The Adobe Acrobat Reader was updated on February 6th to fix security problems on Windows and Macs. Interestingly, Adobe says they support Mac OS X Leopard up through version 10.5.1. That was as of February 7th, but Apple updated Leopard to version 10.5.2 just four days later (see below for more on updates to OS X). Adobe hasn't yet said if this latest update to the Reader works on the latest version of Leopard.
The latest and greatest Acrobat Reader is version 8.1.2. If you are running version 7, the latest edition, 7.0.9, has known bugs but Adobe has not yet issued fixes for. They intend to. According to Adobe Reader 8.1.2 Release Notes the latest version of the Adobe Reader is available on Windows 2000, XP, Vista, 2003 Server, as well as Macs, Linux and Solaris.
In both versions 7 and 8, the usual Help -> About displays the current version and you can check for updates with Help -> Check for updates. Most likely you will find available updates. Version 7 dealt with this well, displaying the all the available updates and letting you pick and chose those to install. Version 8 has, by default, done away with displaying information about each available update. I mention this because there are updates that version 8 users may not want or need.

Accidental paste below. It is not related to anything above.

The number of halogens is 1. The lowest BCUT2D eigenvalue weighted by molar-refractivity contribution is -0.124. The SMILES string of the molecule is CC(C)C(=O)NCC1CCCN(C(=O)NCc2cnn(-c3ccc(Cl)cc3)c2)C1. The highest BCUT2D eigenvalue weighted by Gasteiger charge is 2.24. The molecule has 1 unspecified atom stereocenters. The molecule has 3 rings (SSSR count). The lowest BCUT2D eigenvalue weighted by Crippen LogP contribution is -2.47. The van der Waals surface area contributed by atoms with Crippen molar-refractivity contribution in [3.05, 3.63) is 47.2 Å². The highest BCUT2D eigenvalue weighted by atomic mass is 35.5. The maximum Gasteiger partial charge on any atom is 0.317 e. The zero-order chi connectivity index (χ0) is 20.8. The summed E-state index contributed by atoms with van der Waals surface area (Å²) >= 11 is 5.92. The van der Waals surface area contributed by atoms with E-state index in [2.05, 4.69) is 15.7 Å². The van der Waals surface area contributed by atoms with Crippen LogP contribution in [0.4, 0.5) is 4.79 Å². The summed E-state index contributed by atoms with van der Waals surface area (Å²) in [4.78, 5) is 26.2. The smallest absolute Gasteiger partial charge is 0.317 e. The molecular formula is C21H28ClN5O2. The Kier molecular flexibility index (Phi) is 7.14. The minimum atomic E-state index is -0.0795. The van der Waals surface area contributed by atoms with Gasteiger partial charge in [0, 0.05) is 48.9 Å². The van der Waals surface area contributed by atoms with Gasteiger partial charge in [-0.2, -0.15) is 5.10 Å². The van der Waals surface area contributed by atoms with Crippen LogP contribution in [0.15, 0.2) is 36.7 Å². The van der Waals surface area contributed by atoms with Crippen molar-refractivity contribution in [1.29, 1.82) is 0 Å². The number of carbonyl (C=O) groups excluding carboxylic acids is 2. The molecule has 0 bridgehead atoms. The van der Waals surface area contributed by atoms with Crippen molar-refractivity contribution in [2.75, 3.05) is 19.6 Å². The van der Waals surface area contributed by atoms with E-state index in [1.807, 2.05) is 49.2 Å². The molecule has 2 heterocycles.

If you are using version 8, then after checking for updates, click on the "Show details" link before downloading anything. You may also want to click on the "preferences" link to configure self-updates. In terms of security, you don't need the update that installs dictionaries for spell checking for multiple languages. You also don't need the Photoshop Album Starter Edition.
Depending on how your copy of the Adobe Reader is configured, it may notify you of the need to update itself as soon as the program starts up.
According to Adobe, bug fixes are also needed if you are running "Adobe Acrobat Professional, 3D and Standard 8.1.1 and earlier versions". For more see Security update available for Adobe Reader and Acrobat 8 and the Secunia advisory.